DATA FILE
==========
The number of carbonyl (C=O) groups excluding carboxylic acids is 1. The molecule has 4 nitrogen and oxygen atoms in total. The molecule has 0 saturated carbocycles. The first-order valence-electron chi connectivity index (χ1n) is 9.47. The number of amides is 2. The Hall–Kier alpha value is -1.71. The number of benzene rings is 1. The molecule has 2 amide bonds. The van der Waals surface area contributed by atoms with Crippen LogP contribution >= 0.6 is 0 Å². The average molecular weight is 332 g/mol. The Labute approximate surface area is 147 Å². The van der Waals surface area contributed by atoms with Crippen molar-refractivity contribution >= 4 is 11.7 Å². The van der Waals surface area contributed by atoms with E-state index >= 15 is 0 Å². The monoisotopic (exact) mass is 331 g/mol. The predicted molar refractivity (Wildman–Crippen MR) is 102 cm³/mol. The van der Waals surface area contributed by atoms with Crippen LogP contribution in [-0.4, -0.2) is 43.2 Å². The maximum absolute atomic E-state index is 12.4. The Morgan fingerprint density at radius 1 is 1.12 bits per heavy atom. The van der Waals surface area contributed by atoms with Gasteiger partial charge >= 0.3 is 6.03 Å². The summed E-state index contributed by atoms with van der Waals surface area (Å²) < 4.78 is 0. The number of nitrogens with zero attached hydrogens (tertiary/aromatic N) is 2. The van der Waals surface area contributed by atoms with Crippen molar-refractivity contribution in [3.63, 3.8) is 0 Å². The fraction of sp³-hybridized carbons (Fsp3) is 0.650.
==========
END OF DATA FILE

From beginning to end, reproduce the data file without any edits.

The number of carbonyl (C=O) groups excluding carboxylic acids is 1. The molecule has 4 nitrogen and oxygen atoms in total. The molecule has 0 saturated carbocycles. The first-order valence-electron chi connectivity index (χ1n) is 9.47. The number of amides is 2. The Hall–Kier alpha value is -1.71. The number of benzene rings is 1. The molecule has 2 amide bonds. The van der Waals surface area contributed by atoms with Crippen LogP contribution >= 0.6 is 0 Å². The average molecular weight is 332 g/mol. The Labute approximate surface area is 147 Å². The van der Waals surface area contributed by atoms with Crippen molar-refractivity contribution >= 4 is 11.7 Å². The van der Waals surface area contributed by atoms with E-state index >= 15 is 0 Å². The monoisotopic (exact) mass is 331 g/mol. The predicted molar refractivity (Wildman–Crippen MR) is 102 cm³/mol. The van der Waals surface area contributed by atoms with Crippen LogP contribution in [-0.4, -0.2) is 43.2 Å². The maximum absolute atomic E-state index is 12.4. The Morgan fingerprint density at radius 1 is 1.12 bits per heavy atom. The van der Waals surface area contributed by atoms with Gasteiger partial charge >= 0.3 is 6.03 Å². The summed E-state index contributed by atoms with van der Waals surface area (Å²) < 4.78 is 0. The number of nitrogens with zero attached hydrogens (tertiary/aromatic N) is 2. The van der Waals surface area contributed by atoms with Crippen molar-refractivity contribution in [3.63, 3.8) is 0 Å². The fraction of sp³-hybridized carbons (Fsp3) is 0.650.